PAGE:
Space and Time: Inertial Frames

Abstract
A “frame of reference” is a standard relative to which motion and rest may be measured; any set of points or objects that are at rest relative to one another enables us, in principle, to describe the relative motions of bodies. A frame of reference is therefore a purely kinematical device, for the geometrical description of motion without regard to the masses or forces involved. A dynamical account of motion leads to the idea of an “inertial frame,” or a reference frame relative to which motions have distinguished dynamical properties. For that reason an inertial frame has to be understood as a spatial reference frame together with some means of measuring time, so that uniform motions can be distinguished from accelerated motions. The laws of Newtonian dynamics provide a simple definition: an inertial frame is a reference-frame with a time-scale, relative to which the motion of a body not subject to forces is always rectilinear and uniform, accelerations are always proportional to and in the direction of applied forces, and applied forces are always met with equal and opposite reactions. It follows that, in an inertial frame, the center of mass of a system of bodies is always at rest or in uniform motion. It also follows that any other frame of reference moving uniformly relative to an inertial frame is also an inertial frame. For example, in Newtonian celestial mechanics, taking the “fixed stars” as a frame of reference, we can determine an (approximately) inertial frame whose center is the center of mass of the solar system; relative to this frame, every acceleration of every planet can be accounted for (approximately) as a gravitational interaction with some other planet in accord with Newton's laws of motion.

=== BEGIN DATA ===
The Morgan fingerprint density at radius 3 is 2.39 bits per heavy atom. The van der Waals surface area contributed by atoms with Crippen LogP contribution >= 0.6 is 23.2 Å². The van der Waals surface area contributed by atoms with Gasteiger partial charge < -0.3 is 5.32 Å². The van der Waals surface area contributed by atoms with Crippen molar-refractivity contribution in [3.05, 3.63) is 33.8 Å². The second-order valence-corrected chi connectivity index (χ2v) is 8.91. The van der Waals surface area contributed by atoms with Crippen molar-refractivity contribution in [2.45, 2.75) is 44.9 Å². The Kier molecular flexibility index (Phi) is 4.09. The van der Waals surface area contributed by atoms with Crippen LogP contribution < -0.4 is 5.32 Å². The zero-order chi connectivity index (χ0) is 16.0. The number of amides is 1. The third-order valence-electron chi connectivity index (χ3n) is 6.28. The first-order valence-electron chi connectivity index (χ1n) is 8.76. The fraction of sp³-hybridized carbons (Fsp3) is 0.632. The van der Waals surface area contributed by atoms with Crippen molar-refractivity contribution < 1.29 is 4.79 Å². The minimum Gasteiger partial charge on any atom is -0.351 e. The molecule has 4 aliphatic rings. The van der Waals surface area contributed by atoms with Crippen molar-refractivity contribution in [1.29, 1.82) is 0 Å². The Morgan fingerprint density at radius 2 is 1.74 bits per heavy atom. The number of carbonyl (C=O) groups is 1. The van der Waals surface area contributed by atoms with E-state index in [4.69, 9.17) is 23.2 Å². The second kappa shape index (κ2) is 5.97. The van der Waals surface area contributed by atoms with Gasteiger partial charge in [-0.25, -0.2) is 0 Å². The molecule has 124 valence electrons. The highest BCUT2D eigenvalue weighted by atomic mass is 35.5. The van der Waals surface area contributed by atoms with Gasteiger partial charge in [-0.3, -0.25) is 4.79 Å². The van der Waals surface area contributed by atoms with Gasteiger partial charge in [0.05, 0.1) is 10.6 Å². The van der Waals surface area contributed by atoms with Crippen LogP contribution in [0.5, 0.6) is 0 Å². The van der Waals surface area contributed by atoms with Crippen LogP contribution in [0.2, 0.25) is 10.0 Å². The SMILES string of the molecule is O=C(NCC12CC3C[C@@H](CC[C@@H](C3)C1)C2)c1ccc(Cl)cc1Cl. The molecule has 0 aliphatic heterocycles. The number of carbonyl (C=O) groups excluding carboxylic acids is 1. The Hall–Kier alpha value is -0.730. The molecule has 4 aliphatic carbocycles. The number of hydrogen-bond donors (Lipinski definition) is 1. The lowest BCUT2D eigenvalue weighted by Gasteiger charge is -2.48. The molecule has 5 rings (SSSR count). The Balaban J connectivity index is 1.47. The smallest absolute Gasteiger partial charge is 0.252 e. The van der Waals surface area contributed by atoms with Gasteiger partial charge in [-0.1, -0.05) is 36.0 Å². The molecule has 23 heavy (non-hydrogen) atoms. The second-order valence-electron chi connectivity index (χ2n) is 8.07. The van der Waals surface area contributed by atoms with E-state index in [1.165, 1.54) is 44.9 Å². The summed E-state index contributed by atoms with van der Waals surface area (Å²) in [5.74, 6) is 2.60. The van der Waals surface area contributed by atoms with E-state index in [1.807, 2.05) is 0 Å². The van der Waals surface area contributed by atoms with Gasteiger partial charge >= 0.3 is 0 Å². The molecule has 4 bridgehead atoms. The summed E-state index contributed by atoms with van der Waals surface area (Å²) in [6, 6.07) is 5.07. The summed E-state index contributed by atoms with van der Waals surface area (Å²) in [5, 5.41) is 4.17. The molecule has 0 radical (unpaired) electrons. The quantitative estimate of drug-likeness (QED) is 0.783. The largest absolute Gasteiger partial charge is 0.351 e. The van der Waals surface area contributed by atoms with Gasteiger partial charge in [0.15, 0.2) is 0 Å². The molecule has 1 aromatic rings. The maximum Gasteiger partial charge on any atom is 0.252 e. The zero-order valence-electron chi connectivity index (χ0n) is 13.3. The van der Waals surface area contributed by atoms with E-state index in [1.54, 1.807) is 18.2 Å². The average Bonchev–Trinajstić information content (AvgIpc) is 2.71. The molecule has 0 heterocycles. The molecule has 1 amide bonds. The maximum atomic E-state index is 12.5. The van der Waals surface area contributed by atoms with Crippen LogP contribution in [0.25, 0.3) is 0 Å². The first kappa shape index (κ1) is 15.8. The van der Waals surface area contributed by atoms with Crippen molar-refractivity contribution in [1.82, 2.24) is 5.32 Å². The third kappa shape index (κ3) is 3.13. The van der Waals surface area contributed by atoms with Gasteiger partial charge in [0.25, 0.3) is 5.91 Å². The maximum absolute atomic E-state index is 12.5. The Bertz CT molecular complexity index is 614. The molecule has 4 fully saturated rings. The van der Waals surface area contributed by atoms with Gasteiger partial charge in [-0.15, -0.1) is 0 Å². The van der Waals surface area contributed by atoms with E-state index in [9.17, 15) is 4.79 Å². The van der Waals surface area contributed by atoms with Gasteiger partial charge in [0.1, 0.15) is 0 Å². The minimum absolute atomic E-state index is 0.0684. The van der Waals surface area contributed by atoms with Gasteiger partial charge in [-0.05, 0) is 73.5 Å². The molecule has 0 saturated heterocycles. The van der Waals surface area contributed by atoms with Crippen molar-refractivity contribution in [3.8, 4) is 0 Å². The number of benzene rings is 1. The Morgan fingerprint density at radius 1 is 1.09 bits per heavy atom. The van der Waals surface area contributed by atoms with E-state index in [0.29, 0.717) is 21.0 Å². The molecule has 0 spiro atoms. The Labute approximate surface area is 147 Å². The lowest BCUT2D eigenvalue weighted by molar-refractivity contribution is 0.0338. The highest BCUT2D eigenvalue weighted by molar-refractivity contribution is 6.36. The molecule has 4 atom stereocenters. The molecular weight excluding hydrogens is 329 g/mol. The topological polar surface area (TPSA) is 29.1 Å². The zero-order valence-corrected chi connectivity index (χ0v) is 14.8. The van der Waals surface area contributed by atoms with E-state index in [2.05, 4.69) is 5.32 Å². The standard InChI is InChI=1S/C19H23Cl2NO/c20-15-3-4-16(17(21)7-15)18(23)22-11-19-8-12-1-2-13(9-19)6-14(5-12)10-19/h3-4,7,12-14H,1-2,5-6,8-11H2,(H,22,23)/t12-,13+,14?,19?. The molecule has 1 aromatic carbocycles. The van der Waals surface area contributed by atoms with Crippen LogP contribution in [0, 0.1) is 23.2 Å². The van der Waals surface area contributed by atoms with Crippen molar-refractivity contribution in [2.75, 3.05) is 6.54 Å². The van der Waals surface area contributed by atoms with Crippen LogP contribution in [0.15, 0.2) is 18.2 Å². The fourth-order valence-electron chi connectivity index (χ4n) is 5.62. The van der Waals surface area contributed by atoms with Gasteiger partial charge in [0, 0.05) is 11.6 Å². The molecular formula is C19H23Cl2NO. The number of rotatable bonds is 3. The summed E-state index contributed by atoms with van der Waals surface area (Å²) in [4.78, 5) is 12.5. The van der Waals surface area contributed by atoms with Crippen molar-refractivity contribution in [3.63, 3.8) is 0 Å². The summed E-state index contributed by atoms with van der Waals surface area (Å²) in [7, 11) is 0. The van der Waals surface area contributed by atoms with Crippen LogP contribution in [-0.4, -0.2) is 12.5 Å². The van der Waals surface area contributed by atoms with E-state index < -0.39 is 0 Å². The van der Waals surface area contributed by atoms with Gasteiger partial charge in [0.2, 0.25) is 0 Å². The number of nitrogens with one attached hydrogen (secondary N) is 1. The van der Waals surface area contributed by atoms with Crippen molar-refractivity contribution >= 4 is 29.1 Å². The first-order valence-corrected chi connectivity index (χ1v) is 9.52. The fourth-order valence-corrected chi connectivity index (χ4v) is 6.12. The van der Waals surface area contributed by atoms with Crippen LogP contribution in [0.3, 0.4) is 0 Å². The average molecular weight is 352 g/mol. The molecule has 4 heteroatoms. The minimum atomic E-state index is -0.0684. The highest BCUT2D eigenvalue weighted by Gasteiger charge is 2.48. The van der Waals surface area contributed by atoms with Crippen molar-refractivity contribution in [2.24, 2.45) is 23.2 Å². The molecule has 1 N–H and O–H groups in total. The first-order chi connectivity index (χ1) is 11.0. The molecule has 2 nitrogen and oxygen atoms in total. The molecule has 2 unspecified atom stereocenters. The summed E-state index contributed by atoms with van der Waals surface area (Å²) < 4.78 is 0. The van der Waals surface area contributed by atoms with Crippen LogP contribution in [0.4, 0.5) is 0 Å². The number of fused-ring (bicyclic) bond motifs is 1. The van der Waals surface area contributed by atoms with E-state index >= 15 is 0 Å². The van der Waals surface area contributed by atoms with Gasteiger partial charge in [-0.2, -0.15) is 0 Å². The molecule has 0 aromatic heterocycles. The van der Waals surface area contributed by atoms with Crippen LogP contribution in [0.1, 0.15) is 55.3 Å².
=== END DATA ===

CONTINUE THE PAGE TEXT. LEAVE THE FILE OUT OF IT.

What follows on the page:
Keywords No keywords specified (fix it)
Categories (categorize this paper)
Options
 Save to my reading list
Follow the author(s)
My bibliography
Export citation
Find it on Scholar
Edit this record
Mark as duplicate
Revision history Request removal from index Translate to english
 
Download options
PhilPapers Archive


Upload a copy of this paper     Check publisher's policy on self-archival     Papers currently archived: 10,398
External links
Setup an account with your affiliations in order to access resources via your University's proxy server
Configure custom proxy (use this if your affiliation does not provide a proxy)
Through your library
References found in this work BETA

No references found.

Citations of this work BETA
Michael Friedman (2007). Understanding Space-Time. Studies in History and Philosophy of Modern Physics 38 (1):216--225.
Similar books and articles
Wilfred Krause (1992). Inertial Reference Frame System. Journal for General Philosophy of Science 23 (1):61-83.
Robert DiSalle (1990). Conventionalism and the Origins of the Inertial Frame Concept. PSA: Proceedings of the Biennial Meeting of the Philosophy of Science Association 1990:139 - 147.
Analytics

Monthly downloads

Added to index

2010-12-22

Total downloads

68 ( #20,176 of 1,096,899 )

Recent downloads (6 months)

3 ( #106,891 of 1,096,899 )

How can I increase my downloads?

My notes
Sign in to use this feature


Discussion
Start a new thread
Order:
There  are no threads in this forum
Nothing in this forum yet.